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Elbadawy Asmaa, Levison Deborah & Ahlburg Dennis (2009). « Private and Group Tutoring in Egypt : Where is the Gender Inequality? ». In Union internationale pour l'etude scientifique de la population.XXVIe congrès international de la population, Marrakech, 27 septembre—2 octobre 2009. En ligne : <http://iussp2009.prince ... aspx?submissionId=91279>. 
Added by: Agnès Cavet (01 Jan 1970 01:00:00 Europe/Paris)   Last edited by: Agnès Cavet (17 Apr 2009 14:36:05 Europe/Paris)
Resource type: Proceedings Article
BibTeX citation key: Elbadawy2009
Categories: General
Keywords: Egypte, soutien scolaire, tutorat
Creators: Ahlburg, Elbadawy, Levison
Publisher: Union internationale pour l'etude scientifique de la population (Marrakech)
Collection: XXVIe congrès international de la population
Views: 2429/6197
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URLs     http://iussp2009.p ... submissionId=91279
"Although technically illegal, private tutoring has become increasingly widespread in Egypt. For example, it is no longer limited to diploma years or to students attending public schools. Despite recognition of how widespread tutoring has become, the phenomenon has not yet been formally studied. There is anecdotal evidence that private lessons currently constitute a considerable part of households’ expenditure. This implies that the estimation of the rates of return on education should be revised to incorporate expenditures on private lessons. In addition, tutoring potentially exacerbates educational (and thereby income) gaps across different income groups and by gender. Accordingly, examining tutoring determinants has important policy implications The purpose of this paper is to gain an understanding of the nature and determinants of both private and group tutoring in Egypt in order to investigate whether gender bias exists in tutoring decisions, in particular with respect to whether or not to take private lessons and how much to spend on it. Tutoring gender gaps can possibly reflect general gender gaps in education. It is expected that if disparities are present in educational investments in general, it would even be more pronounced in more optional educational investments like that of receiving tutoring. Women’s education is crucial to the development of the MENA (Middle East and North Africa) region. Over and above its intrinsic value, girls’ schooling has significant benefits to society. Mothers’ education has positive effects on child survival and child health. In addition, the link of women’s education to lower fertility and better maternal health is well established. Educated mothers also tend to emphasize the education of their children, especially their daughters’. Equally important, by increasing women’s labor force participation and their earning capacity, education enhances women’s ability to influence decision-making at the household level. It also contributes significantly to their ability to exercise their political rights. Despite these benefits, gender disparities in education1 have strongly persisted in MENA countries and in developing countries in general.2 According to the World Development Report (1996), the MENA region exhibits the highest gender gap in education, after South Asia. A considerable body of research has explored schooling gender bias in South Asian countries, but there has been a shortage in empirical research on women’s education in the case of MENA countries. This is not surprising given the scarcity and inaccessibility of micro-level data in these countries. Existing literature usually just documents gender bias by looking at aggregate level measures of education. For example, studies tend to compare literacy rates, enrollment rates and mean years of schooling by gender (for example, Nagat El-Sanabary, 1993). Aggregate level data, however, does not help explain how individual, family, and community factors affect the extent of the bias and, hence, is not sufficient to the formulation of effective education policies. In the case of Egypt, female literacy and enrollment rates still lag behind that of males. For instance, based on Egypt Labor Market Survey of 1998 (ELMS 98), girls are 2.3 times more likely not to have ever been to school. However, once girls are sent to school, there is no significant gender disparity observed in dropout rates. The remaining of this paper is organized as follows. The second section provides theoretical explanations and evidence on gender bias. The third section reviews literature on tutoring. The fourth section discusses the empirical model followed. Section five presents the empirical results and preliminary findings."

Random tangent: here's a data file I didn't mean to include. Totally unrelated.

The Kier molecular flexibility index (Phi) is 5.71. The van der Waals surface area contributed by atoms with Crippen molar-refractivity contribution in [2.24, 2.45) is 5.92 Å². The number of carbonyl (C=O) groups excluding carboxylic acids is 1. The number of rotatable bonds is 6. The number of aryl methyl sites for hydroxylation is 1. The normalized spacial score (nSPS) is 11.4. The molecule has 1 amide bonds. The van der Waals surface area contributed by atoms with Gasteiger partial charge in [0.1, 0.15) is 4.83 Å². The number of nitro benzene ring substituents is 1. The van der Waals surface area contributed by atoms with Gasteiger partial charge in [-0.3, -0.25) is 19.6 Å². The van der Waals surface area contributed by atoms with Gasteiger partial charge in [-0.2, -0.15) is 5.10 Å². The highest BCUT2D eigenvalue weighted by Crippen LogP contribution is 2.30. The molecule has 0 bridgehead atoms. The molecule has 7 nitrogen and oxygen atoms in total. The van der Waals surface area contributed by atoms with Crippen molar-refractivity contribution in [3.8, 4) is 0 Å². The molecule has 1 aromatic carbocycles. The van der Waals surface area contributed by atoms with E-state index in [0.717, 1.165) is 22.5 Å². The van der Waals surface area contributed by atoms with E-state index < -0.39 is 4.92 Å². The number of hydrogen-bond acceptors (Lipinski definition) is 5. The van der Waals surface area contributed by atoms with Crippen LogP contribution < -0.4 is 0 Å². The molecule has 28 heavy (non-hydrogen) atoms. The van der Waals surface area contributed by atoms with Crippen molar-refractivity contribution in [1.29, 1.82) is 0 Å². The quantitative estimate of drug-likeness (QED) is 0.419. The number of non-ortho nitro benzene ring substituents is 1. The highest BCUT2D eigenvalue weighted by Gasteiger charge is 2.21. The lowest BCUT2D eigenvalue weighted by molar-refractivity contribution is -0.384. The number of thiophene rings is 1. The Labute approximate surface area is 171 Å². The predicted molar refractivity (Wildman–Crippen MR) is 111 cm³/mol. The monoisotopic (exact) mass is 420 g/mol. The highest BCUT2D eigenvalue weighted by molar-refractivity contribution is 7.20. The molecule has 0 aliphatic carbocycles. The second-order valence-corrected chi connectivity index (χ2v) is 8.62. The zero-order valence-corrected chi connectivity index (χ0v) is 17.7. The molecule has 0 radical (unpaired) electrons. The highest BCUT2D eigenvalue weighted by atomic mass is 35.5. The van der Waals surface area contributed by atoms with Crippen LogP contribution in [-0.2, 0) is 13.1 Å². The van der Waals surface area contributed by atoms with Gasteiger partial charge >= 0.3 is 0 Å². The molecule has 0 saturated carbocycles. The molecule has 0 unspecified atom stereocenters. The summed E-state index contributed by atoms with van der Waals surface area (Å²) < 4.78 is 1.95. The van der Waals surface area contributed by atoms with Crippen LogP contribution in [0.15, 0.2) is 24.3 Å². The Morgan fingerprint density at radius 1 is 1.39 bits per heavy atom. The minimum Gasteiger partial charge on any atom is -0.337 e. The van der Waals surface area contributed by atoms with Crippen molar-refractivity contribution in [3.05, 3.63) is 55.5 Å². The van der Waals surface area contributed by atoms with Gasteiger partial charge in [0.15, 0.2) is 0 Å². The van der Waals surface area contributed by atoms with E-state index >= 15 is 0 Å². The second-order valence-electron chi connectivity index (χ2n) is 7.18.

Added by: Agnès Cavet  Last edited by: Agnès Cavet
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